Compliance forge explains that procedures represent an established way of doing something such as a series of actions conducted in a specified order or manner.
The CSOP is fully-editable and is delivered as editable Microsoft Word and Excel files, so there is no software to install. If you can use Microsoft Office, then you can edit these procedures!
One very special aspect of the CSOP is that it leverages the NIST NICE Cybersecurity Workforce Framework.
NIST released the NICE framework in 2017 with purpose of streamlining cybersecurity roles and responsibilities. We adopted this in the CSOP since work roles have a direct impact on procedures.
One of the most important things to keep in mind with procedures is that the “ownership” is different than that of policies and standards:
- Policies, standards and controls are designed to be centrally-managed at the corporate level (e.g., governance, risk & compliance team, CISO, etc.).
- Controls are assigned to stakeholders, based on applicable statutory, regulatory and contractual obligations.
- Procedures are by their very nature de-centralized, where control implementation at the team-level is defined to explain how the control is addressed (e.g., network team, desktop support, HR, procurement, etc.).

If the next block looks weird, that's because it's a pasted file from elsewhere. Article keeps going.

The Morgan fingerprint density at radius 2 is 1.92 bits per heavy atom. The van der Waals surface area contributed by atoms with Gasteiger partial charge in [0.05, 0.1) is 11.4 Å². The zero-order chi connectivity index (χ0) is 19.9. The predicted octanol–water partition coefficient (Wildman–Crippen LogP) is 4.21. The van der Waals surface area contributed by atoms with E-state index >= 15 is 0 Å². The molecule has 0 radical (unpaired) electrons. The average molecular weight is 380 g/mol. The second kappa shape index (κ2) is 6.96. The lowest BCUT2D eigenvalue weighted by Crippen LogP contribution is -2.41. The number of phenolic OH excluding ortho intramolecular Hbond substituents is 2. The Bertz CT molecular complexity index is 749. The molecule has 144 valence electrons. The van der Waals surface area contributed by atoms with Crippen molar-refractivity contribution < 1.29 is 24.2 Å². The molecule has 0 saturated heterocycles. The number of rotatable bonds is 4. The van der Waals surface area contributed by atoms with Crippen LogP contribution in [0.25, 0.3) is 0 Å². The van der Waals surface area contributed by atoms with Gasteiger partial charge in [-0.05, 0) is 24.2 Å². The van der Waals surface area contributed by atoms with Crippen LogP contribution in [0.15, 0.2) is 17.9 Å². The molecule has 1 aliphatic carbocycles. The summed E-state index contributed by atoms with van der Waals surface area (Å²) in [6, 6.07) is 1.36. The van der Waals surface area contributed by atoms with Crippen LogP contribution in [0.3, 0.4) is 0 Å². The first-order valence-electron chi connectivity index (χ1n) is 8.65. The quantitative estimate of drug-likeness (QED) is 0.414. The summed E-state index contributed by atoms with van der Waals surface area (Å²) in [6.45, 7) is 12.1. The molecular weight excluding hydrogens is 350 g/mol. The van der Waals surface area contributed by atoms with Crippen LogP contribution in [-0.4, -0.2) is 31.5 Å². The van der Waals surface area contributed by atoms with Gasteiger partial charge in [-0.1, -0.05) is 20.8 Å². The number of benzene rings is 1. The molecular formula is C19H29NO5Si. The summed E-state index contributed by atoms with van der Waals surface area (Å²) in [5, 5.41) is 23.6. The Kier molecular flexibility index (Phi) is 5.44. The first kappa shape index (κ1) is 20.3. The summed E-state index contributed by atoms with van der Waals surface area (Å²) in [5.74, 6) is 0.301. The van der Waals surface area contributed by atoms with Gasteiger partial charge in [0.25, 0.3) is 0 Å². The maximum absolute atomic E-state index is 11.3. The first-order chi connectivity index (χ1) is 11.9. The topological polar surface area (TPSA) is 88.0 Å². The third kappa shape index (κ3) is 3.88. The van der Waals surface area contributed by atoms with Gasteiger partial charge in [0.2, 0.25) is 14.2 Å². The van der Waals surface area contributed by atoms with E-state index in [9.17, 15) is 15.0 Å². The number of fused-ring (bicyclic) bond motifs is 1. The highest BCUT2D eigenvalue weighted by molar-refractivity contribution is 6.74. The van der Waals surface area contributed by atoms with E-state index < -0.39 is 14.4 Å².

Given this approach to how documentation is structured, based on “ownership” of the documentation components:
- Policies, standards and controls are expected to be published for anyone within the organization to have access to, since it applies organization-wide. This may be centrally-managed by a GRC/IRM platform or published as a PDF on a file share, since they are relatively static with infrequent changes.
- Procedures are “living documents” that require frequent updates based on changes to technologies and staffing. Procedures are often documented in “team share” repositories, such as a wiki, SharePoint page, workflow management tool, etc.
Information Security Procedures, Standards, and Forms – Reference
Documented Procedures & Control Activities – Reference